Tring. Louisa Cottages

Colin Wilson

Louisa Cottages. Sep 2016
Colin Wilson
Louisa Cottages from the front. Sep 2016
Louisa Cottages date on right hand end. Sep 2016
Colin Wilson
Louisa Cottages name on centre. Sep 2016
Colin Wilson
Louisa Cottages date on left end. Sep 2016
Colin Wilson

If you have traditional small cottages in mind it’s a bit of a surprise when you first see this building.  From the outside these almshouses are among the grandest in the county, even if they are called cottages. To the layman they appear to be quite Tudor-looking.

Emma Rothschild (1844 – 1935) started her life in Frankfurt and was highly educated and cultured. Deeply religious (the family was of Jewish descent), she was described as straight-laced. She lived to the grand age of 91. In about 1872 she married her cousin Nathaniel (1840 – 1915). One of the richest men in the British Empire, he had connections with the highest echelons of society. He was the first non-Christian to sit in the House of Lords. The union produced three sons. The eldest, Walter, was the one who set up the Tring Natural History Museum and was known for his eccentricities such as using zebras to pull carriages.

By tradition the women of the Rothschild banking family were not involved in the business. That did not stop Emma from being very active, helping to run the estate and engaging in multiple charitable activities. Among these were the almshouses for estate workers and local people. At its peak the Tring Estate employed over 300 people. The almshouses were built in 1893 and 1901 according to the dates on the buildings. Emma’s second name was Louisa, hence the assumption is they were named after her. Subjectively, using her second name makes it more personal and caring than the usual formal surnames.

The Louisa Cottages Charity Trust is a registered charity number 220078. The Charity was registered on 3rd July 1963, and is governed by Emma’s will of 1935. To this day the Rothschild Foundation makes significant contributions to the running and maintenance of the almshouses.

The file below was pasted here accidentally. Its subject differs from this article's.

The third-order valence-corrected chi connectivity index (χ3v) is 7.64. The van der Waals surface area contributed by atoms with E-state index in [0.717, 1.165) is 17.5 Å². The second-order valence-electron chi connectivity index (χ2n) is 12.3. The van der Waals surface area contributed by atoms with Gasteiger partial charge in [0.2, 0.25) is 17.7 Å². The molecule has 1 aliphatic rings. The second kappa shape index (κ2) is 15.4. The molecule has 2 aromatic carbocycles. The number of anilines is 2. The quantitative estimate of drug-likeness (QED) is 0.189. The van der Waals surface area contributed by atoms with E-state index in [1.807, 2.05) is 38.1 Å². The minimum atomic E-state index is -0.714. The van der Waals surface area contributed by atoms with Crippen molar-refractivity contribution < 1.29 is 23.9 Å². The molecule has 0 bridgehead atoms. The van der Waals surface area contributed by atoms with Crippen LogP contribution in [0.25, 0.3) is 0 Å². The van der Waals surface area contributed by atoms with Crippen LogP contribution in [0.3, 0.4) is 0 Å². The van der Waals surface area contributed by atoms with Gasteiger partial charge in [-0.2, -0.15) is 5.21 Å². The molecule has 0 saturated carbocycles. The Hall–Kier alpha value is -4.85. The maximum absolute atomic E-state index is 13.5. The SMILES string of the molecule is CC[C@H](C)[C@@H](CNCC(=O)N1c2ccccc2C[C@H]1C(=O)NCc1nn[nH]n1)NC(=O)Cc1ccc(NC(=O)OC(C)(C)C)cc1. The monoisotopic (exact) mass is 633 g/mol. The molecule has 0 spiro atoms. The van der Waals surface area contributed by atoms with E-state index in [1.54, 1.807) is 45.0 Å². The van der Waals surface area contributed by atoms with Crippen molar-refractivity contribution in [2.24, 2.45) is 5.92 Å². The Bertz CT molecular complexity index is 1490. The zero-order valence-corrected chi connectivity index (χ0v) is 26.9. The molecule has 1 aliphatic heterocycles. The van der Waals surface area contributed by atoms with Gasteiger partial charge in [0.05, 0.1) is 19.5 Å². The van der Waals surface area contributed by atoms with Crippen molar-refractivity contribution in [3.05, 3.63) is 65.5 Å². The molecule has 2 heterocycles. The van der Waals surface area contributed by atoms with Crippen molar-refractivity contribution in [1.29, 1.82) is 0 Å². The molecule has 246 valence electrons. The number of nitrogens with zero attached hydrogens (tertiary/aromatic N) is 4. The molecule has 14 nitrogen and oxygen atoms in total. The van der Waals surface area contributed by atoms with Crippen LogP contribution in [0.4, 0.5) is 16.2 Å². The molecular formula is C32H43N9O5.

Pevsner includes the building in his survey of significant buildings. They were designed by William Huckvale, in the Norman Shaw tradition, described by Pevsner as a rather spiky vernacular style. The building was listed grade II in 1986, with a reference of 1078003. The 2020 accounts reveal the Trust managed eight almshouses in Tring.

The almshouses are registered with the Charity Commission ref 220078. The objects are stated as almshouses for aged or infirm poor persons who at the time of election shall be or shall previously have been employees (including domestic servants) on the Tring Park Estate or shall be at the time of election inhabitants of the parish of Tring. They are also affiliated to the Almshouse Association.

Location

Corner of Akeman Street, Tring.
Georef:     492386 211071
Gridref:    51o 47′ 27″N   0o 39′ 43″W
OS 25” map Hertfordshire XXV.14 Pub 1924

References

The Rothschilds and Tring, by Tim Anderson
Pages 4 – 5
Tring & District Local History and Museum Society2017 ISBN 978-0-9549860-4-9

The Buildings of England by Nikolaus Pevsner
Page 369
Pub Penguin Books 2nd ed rev Bridget Cherry 1953 ISBN 0 14 071007 8

Historic England https://historicengland.org.uk/listing/the-list/list-entry/1078003

Charity Commission https://register-of-charities.charitycommission.gov.uk/charity-search/-/charity-details/220078

This page was added on 22/11/2021.

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